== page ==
What I noticed most, however, was that I never heard the drive in operation — it’s freakishly quiet. Largely this is because the device has no fan, but all the insulation that protects the drive from fire and water also blocks sound, and even when it was going full-bore I practically had to put my ear on the drive to hear even a faint whirr. I appreciated that, especially when doing audio and video recording in my home office.

Tempted as I was to set the drive on fire and then drop it in a bathtub, I observed the drive’s operation only on the comfort of my desk. I therefore can’t comment from experience on its robustness in protecting my data; I’ll have to take the company’s word on that.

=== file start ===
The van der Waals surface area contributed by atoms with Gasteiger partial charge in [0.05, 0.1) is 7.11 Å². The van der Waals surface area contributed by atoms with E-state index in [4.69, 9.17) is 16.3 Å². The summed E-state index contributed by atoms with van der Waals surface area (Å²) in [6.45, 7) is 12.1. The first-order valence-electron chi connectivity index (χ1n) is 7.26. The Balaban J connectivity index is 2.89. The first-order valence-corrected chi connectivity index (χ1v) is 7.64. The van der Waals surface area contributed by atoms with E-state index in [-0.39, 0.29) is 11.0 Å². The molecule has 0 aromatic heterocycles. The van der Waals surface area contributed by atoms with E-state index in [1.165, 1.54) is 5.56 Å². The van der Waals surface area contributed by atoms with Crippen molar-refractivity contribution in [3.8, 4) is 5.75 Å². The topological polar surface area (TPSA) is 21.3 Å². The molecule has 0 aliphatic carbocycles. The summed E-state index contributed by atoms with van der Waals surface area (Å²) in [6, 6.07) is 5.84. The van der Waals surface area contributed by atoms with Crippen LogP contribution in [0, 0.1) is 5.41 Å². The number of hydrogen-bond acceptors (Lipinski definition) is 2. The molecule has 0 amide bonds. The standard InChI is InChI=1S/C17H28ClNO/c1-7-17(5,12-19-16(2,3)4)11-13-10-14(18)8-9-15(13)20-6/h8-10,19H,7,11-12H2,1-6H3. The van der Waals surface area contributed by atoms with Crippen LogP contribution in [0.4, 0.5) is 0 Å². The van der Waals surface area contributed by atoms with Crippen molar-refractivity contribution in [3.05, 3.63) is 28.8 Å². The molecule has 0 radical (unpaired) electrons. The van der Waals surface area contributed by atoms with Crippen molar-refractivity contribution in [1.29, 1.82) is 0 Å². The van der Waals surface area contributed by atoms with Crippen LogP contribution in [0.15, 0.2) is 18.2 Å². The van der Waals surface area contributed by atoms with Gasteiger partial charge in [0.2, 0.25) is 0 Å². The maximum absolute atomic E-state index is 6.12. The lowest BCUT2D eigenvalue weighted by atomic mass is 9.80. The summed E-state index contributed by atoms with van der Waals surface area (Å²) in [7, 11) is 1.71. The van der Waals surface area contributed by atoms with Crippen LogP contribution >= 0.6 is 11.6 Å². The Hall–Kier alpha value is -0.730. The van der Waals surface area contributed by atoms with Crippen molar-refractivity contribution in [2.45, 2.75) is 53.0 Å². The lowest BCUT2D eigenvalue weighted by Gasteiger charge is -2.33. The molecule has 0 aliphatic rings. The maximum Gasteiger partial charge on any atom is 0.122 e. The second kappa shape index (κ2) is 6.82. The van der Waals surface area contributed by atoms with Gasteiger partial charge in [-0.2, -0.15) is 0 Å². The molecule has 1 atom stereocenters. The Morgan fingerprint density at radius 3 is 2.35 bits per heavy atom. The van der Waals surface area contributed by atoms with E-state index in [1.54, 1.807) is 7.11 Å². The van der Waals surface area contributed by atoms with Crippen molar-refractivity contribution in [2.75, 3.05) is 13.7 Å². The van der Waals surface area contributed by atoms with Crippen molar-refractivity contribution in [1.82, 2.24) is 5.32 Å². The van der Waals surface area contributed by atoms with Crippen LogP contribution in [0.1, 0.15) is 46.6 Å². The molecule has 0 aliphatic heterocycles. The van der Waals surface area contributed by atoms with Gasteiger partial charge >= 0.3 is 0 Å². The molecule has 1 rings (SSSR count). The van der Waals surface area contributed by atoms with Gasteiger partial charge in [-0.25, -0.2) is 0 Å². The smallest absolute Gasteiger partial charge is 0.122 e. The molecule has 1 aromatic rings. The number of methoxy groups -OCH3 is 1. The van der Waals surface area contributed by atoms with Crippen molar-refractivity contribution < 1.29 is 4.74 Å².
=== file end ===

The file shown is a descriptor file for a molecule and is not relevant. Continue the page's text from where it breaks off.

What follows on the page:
But therein lies the whole problem for me — the one and only reason I would buy such an expensive or physically large drive would be for its data protection features, which I most likely will never need and whose effectiveness I have no way to judge unless disaster strikes. In other words, it’s simply an expensive insurance policy. Of course, what you’re insuring isn’t the drive itself — it would be silly to spend $200 to insure a $100 device — but rather your data. You’re gambling that you might at some point find yourself in a situation where crucial data is only on that drive, the drive is physically damaged, and the data on it is worth more to you than what the insurance cost.